17 March 2016
Val Strem rockslide
The Val Strem rockslide occurred on Monday night in Canton Graunbunden in Swtizerland. This large rockslide appears to have had a dramatically long run out given its volume. There are a number of good reports about the landslide (in German) on the web, with some very high quality images. This one, via RTR, provides a nice overview of the landslide:
There are a number of interesting features of this rockslide. The source of the collapse, which had a volume of about 200,000 cubic metres, was high on the valley wall on the right. The debris has slid down, super-elevated on the opposite valley wall, turned 90 degrees and then travelled down the main valley. Note the dust mantling the opposite valley wall. The landslide appears to have been very mobile (the estimated runout is about 1 km) – this is not really captured in the image above, but this one, also from RTR, shows it much more clearly:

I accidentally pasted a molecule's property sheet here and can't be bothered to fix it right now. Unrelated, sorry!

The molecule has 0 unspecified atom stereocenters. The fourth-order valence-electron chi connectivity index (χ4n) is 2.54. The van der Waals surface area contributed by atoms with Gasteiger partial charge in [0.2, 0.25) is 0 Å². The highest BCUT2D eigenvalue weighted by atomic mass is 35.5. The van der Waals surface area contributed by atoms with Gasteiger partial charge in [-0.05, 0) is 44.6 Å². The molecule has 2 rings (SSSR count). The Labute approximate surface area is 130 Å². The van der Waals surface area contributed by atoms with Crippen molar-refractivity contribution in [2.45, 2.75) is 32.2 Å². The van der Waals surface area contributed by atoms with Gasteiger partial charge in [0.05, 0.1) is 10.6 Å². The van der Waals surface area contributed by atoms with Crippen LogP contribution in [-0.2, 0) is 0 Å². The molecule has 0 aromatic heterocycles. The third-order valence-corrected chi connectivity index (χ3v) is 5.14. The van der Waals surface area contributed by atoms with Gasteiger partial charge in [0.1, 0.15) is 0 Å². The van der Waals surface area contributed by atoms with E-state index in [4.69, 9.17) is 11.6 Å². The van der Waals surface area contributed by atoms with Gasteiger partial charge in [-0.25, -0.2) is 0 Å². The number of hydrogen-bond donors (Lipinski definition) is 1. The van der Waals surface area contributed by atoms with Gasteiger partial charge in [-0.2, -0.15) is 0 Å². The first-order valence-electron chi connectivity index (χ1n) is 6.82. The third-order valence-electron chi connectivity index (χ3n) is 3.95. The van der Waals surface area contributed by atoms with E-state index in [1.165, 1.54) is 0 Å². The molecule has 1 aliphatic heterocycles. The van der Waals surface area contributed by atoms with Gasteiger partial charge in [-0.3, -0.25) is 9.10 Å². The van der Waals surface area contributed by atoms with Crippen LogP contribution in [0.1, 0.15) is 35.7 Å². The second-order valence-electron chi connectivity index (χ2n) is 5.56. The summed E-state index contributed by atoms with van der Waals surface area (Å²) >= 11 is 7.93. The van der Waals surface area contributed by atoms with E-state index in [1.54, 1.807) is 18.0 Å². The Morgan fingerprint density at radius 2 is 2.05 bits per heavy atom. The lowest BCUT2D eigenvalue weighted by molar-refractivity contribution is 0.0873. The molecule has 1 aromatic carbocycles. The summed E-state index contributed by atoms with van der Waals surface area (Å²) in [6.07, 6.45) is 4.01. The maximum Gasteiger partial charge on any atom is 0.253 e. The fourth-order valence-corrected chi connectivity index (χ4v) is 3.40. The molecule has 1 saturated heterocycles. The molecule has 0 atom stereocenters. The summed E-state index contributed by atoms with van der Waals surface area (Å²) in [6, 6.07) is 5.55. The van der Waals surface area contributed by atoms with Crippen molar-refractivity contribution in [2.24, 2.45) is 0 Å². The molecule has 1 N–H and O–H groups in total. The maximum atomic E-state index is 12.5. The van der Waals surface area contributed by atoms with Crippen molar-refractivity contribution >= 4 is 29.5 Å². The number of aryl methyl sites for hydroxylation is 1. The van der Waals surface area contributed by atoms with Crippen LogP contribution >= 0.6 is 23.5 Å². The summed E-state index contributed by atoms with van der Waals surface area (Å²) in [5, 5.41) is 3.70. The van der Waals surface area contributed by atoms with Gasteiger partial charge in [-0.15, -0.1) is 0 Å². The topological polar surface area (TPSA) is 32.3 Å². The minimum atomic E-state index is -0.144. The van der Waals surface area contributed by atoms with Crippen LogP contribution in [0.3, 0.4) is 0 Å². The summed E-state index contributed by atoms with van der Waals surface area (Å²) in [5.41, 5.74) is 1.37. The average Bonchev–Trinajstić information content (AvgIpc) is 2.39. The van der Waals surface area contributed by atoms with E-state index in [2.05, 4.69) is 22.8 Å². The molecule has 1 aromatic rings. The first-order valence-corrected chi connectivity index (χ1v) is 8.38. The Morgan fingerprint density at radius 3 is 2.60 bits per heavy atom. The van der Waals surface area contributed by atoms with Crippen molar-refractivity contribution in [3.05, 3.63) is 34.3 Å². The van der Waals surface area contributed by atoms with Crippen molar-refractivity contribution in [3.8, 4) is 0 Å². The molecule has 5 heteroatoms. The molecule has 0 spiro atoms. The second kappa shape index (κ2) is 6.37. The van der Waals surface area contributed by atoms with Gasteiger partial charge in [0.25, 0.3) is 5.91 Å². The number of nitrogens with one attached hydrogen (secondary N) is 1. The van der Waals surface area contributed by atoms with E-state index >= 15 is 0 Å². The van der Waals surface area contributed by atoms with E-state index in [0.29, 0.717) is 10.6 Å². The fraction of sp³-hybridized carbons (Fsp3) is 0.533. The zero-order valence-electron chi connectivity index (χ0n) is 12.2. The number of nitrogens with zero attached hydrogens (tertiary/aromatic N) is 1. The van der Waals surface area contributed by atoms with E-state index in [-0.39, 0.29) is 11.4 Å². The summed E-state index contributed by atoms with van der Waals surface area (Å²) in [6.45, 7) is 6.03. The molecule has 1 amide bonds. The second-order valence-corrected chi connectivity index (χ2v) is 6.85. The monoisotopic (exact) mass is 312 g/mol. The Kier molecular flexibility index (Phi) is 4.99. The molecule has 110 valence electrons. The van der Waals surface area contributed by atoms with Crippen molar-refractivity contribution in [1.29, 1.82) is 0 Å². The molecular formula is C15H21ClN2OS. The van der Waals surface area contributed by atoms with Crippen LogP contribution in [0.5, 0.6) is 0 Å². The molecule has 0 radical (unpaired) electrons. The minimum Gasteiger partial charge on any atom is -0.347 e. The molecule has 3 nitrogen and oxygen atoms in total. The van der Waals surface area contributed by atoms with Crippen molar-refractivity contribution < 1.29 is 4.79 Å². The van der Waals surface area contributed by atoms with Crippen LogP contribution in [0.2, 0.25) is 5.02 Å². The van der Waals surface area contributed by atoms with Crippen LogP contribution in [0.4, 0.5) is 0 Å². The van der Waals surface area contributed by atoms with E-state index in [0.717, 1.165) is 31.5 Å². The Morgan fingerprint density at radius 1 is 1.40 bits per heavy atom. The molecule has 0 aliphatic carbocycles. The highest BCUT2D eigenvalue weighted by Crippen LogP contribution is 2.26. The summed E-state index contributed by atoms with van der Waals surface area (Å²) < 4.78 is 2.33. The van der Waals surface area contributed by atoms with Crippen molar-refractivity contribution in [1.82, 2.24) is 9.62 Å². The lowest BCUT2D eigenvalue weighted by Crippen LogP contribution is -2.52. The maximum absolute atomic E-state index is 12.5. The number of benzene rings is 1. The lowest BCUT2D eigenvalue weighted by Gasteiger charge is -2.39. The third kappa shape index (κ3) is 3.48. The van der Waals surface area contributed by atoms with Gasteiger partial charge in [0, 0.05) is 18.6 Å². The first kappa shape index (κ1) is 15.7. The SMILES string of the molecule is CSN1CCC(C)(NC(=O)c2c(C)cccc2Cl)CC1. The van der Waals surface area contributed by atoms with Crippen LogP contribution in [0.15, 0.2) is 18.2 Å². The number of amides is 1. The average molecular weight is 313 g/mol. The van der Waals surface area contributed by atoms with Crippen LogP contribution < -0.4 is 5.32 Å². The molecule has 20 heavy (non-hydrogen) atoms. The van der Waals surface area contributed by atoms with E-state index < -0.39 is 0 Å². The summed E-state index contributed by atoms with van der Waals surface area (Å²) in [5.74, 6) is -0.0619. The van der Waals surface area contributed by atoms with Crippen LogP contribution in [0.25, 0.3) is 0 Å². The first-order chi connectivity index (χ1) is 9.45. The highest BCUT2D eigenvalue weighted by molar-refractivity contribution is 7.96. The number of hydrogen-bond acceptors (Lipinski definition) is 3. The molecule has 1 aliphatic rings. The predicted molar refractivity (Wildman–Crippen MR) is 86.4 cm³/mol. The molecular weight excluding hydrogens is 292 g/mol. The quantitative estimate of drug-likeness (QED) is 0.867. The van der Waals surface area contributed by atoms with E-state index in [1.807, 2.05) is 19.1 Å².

Reports suggest that the source of the rockslide, the Cuolm is da Vinci, was known to be unstable and had been monitored. It will be interesting to see what the data shows. The long runout might be explained by the fall onto a layer of snow, which might have provided a low friction surface. However, the snow depth does not look large to me, so I have some doubts about this. It could have been the effects of a frozen ground surface, but I suspect that a more important factor might be the constant valley gradient, which may have been sufficient to keep the debris moving. Interestingly, the landslide does appear to have been losing mass (depositing material) the whole way along its track. The image below, again from RTR, shows the upper part of the track in more detail – note the coarse material in the centre of the track, with finer grained material on the margins:
Note the dust cloud from ongoing slides in the background. The Val Strem rockslide did not cause any loss of life or damage to property, but it has damaged the water supply the local communities and the inlets for a small hydro-electric plant.